Captain Delgado was well and truly caught. Knowing he could not fight the Coquimbo his only choice was flight. His order to recall the boarding crew and close the merchantmen rang out and his officers started running to follow his bidding. Unfortunately for Captain Delgado the Coquimbo launched a ships boat of her own to intercept the Belgrano's boat and Captain Delgado could see that the Coquimbo's boat was faster and would get there first. Having any of his men caught in the act of boarding a Chilean ship in their own waters would be disastrous for Argentina. Captain Delgado's misfortune continued as he ordered a warning shot to be placed alongside Coquimbo's boat. Whatever happened it was a shot to be heard round the world, for the shot hit the Coquimbo's boat and blew it to bits killing and wounding all aboard.

Captain Delgado’s shocked mind barely registered the orange light in the corner of his eye as the Coquimbo's main battery of 13.5" guns fired, his head had barely started to turn when the results arrived aboard his ship. Seven out of the eight semi-armour piercing shells hit his ship and turned it into a wreck. A wreck that few survivors were recovered from as the freezing waters killed them.

The only Argentinian officer to survive was the boarding officer, his boat and crew being taken prisoner by the Coquimbo. His interrogation and subsequent trial for piracy further incensed the Argentinian people.

The outcome of the trial had no other verdict but guilty as the Coquimbo had had a film crew on board recording all the events as they happened (Pathe News). Tensions from the world newspapers calling the Argentinians a nation of pirates that had deserved what they got when their cruiser was sunk just made things worse.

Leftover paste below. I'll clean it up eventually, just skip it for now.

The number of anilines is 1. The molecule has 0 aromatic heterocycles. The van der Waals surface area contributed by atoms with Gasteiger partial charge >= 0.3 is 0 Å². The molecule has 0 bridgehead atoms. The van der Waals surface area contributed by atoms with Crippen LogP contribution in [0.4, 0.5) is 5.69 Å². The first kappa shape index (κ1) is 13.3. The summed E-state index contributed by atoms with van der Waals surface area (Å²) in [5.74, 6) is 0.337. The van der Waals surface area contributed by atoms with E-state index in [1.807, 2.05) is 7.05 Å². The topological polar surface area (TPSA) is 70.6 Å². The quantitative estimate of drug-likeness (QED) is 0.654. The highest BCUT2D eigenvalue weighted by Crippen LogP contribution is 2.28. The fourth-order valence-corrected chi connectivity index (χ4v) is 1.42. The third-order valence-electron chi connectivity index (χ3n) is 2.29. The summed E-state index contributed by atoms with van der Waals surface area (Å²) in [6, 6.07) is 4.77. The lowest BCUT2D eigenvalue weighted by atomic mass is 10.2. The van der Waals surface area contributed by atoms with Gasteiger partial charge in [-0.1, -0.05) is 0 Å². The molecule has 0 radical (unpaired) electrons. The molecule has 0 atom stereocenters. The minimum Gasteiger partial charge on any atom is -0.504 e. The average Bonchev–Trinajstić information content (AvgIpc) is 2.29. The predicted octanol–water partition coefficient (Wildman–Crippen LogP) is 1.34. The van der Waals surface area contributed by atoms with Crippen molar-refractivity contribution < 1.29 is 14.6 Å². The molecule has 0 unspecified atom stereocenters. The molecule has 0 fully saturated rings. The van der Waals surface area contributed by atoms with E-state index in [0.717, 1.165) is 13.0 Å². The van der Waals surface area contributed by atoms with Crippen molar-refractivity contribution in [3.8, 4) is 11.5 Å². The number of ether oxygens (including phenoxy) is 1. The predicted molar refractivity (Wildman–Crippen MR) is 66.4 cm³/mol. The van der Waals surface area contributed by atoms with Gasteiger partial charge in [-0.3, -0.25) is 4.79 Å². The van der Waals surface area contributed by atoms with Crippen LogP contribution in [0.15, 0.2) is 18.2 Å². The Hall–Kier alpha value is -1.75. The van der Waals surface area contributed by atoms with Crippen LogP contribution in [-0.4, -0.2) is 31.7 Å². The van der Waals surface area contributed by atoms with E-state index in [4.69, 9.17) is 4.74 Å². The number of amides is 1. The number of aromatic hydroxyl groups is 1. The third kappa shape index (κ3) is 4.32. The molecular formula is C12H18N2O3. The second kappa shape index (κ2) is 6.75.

With the guilty verdict came the sentence, ‘Death by firing squad’, the Argentinian populace went mad and the Argentinian Government found itself at war.

A war they had spent the previous 14 days hurriedly preparing for with the reserves being called up to man the passes in the mountains between Argentina and Chile. The Navy had sent its Marine brigade to Puerto Santa Cruz (the nearest decent port to Las Malvinas). Once at Puerto Santa Cruz the brigade was loaded on to ships with an engineer regiment. For Argentina new that as soon as shots were fired, Treaty obligations would draw various countries into the conflict. Brazil would join Chile while Uruguay would ally itself with Argentina. The Germanic States would also join Argentina, which would also bring in France and the Commonwealth onto the Chile – Brazil Alliance. In one stroke half the world would be at war.

In an attempt to grab what it could as a distraction to the Commonwealth forces, the Argentine Navy and its Marine and engineer detachment were to land and hold the Falklands (Las Malvinas) Islands. The Germanic States Battleraiders Kaiserin and Kaiser were both in the South Atlantic on ‘show the flag’ duties and both were sent to join the main Argentinian naval force at Puerto Belgrano. The Argentinian forces with the Germanic States ships were to interdict the Allied ships trying to get to the Falklands / Las Malvinas, to aid this they would have aerial reconnaissance as the engineer unit improved the landing strip to better handle the bombers and fighters to be based there. The ships were also to escort replenishment ships to Las Malvinas and stop them being intercepted.